[Elfsea] Making stocks

Vicki Marsh vmarsh at twmarsh.net
Sun Nov 20 12:49:11 PST 2011


Thank you, Master Gunter.

I plan on using these recipes this week to prepare for my holiday cooking. They are much healthier than MSG-laden bullion cubes.

Mistress Xene

Sent from myTouch 4G

----- Reply message -----
From: "Michael Gunter" <dookgunthar at hotmail.com>
To: "Barony of Elfsea" <elfsea at lists.ansteorra.org>, <steppes at lists.ansteorra.org>
Subject: [Elfsea] Making stocks
Date: Sun, Nov 20, 2011 5:19 am
Several people asked me about making stocks for the soups served at the Elfsea College so I just
figured I'd post some basics here.  Making stock is very easy but a bit time consuming. The best part
is that they are pretty much "fire and forget", put the stuff together, put on the stove and fuggedaboudit.
The ingredients don't have to be exact, use what you have. Measurements are approximate, just toss
in what you want.

Basic Vegetable Stock
Ingredients:1 onion, chopped1 carrot, chopped2 stalks celery, chopped
1 leek including the rough green part, cleaned and chopped1 potato, chopped into large chunks1/3 cup mushrooms, chopped in half3 cloves whole garlic3 bay leaves
6 sprigs of parsley with stems
1 sprig of fresh thyme with stem1 tbsp soy sauce8 cups water1/4 cup whole peppercorns
1 T kosher salt

Preparation:Leave the skins on the onions and potatoes, leave the carrots unscrapped. Just wash them.
Place all ingredients in a large pot and bring to a boil. Reduce heat and simmer for at least an hour.
Strain out the vegetables and remove the bay leaves. This broth can be used as a base for soups, gravies and more.
This makes a rather dark and cloudy stock but has very good flavor. If you wish a lighter stock then leave out the
potato and soy sauce.

White Chicken Stock
Chicken necks, carcass, feet (adds body, trust me on this) and wings about 3 pounds
1/2 tsp black peppercorns
5 sprigs of parsley, with stems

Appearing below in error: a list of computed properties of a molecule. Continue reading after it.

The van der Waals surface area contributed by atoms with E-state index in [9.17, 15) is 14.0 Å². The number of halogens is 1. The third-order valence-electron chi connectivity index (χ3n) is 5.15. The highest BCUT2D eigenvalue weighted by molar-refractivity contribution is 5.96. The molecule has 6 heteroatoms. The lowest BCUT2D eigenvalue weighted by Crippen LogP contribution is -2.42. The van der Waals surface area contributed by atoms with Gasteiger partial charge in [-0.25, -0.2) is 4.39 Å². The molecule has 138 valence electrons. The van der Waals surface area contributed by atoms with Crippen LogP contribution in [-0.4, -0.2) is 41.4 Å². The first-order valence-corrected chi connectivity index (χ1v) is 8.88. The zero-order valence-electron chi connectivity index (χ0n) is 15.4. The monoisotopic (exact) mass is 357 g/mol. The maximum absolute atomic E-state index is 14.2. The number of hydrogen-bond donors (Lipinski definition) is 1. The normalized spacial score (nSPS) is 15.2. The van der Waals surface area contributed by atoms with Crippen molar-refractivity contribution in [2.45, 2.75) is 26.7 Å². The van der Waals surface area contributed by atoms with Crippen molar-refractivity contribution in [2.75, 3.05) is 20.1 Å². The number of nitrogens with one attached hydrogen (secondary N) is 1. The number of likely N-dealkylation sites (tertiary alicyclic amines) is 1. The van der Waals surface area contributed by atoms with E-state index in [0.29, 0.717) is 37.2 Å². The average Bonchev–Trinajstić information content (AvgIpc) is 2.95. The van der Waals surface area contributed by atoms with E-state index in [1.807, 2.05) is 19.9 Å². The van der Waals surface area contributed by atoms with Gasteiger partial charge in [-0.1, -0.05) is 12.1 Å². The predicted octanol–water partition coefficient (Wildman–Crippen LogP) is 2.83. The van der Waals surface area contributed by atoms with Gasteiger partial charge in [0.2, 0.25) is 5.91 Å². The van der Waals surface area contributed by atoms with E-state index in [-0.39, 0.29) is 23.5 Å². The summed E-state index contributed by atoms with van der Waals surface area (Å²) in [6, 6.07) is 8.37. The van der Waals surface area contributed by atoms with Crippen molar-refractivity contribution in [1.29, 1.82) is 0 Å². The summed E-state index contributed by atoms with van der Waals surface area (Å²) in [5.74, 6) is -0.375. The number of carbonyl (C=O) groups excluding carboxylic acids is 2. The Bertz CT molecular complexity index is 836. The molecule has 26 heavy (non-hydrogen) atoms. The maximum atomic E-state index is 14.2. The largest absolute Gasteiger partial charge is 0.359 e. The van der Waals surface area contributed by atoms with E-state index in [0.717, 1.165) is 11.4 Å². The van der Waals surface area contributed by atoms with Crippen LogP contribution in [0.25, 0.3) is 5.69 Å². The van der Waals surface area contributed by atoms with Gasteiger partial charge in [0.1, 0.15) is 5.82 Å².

4 thyme sprigs, with stems
2 celery stalks, chopped into large chunks
1 or 2 bay leaves, depending on size
1 medium onion, peels on and quartered
1 carrot, chopped
1 garlic clove, crushed
8 cups cold water

Preparation:
This makes a very light stock. Good for delicate sauces and such.
Place the solid ingredients in a large stockpot, cover with water, adding more if needed.
Bring to a boil over medium-medium high heat. Simmer at least three hours, uncovered.
Skim and fat and foam that rises to the surface.
Strain through a colander.  Refrigerate stock overnight and remove the fat layer.

Brown Chicken Stock
5 lbs chicken pieces (carcass, legs, wings, feet, thighs, backs, necks, etc...)
2 onions, quartered
3 carrots, chopped
3 celery stalks, chopped
3 whole garlic cloves
1 T vegetable oil or spray of Pam

2 bay leaves
6 sprigs parsley, with stems
2 thyme sprigs, with stems (can also use 1/2 tsp dried but fresh is much better)
12 whole peppercorns
salt to taste

Preheat oven to 350F.
Arrange chicken and next 4 ingredients (through garlic) in a large roasting pan.
Toss with oil or spray with Pam to help browning and prevent sticking.
Put in oven and roast until browned, stirring a couple of times.  About 20 - 30 minutes.

Remove from oven and place in a large stockpot, cover with water and add remaining
ingredients. 
To the hot roasting pan, pour in a cup of water and scrape up any stuck on bits, I often
like to use a cup of white wine for this if you desire. Add this to the stock pot.
Add the rest of the ingredients. 
Bring stock up to a boil then reduce to a simmer. Simmer for about three hours, uncovered.
Remove any foam and fat with a spoon. 
Taste and adjust seasonings. 
If you like, towards the end of the cooking you can add chicken breasts and reserve the meat.
Strain stock into a large bowl or pot. Retain and shred the meat. 
Chill stock and remove the fat layer.

You can make pork, beef, lamb or any other kind of stock following the same basic rules.
Use pork necks, ham bones, a smoked ham hock works nice, any leftover pork bones.
Use beef marrowbones or stock bones. And these can be done either White or Roasted as well.

I often like to add white wine to my stocks. Remember, these are just guideline so do with them
as you like. Stock freezes very well. Keep a supply on hand in both large quantities for soups and
as ice cubes to add a bit of flavor to dishes and sauce. 

Enjoy,

Gunthar
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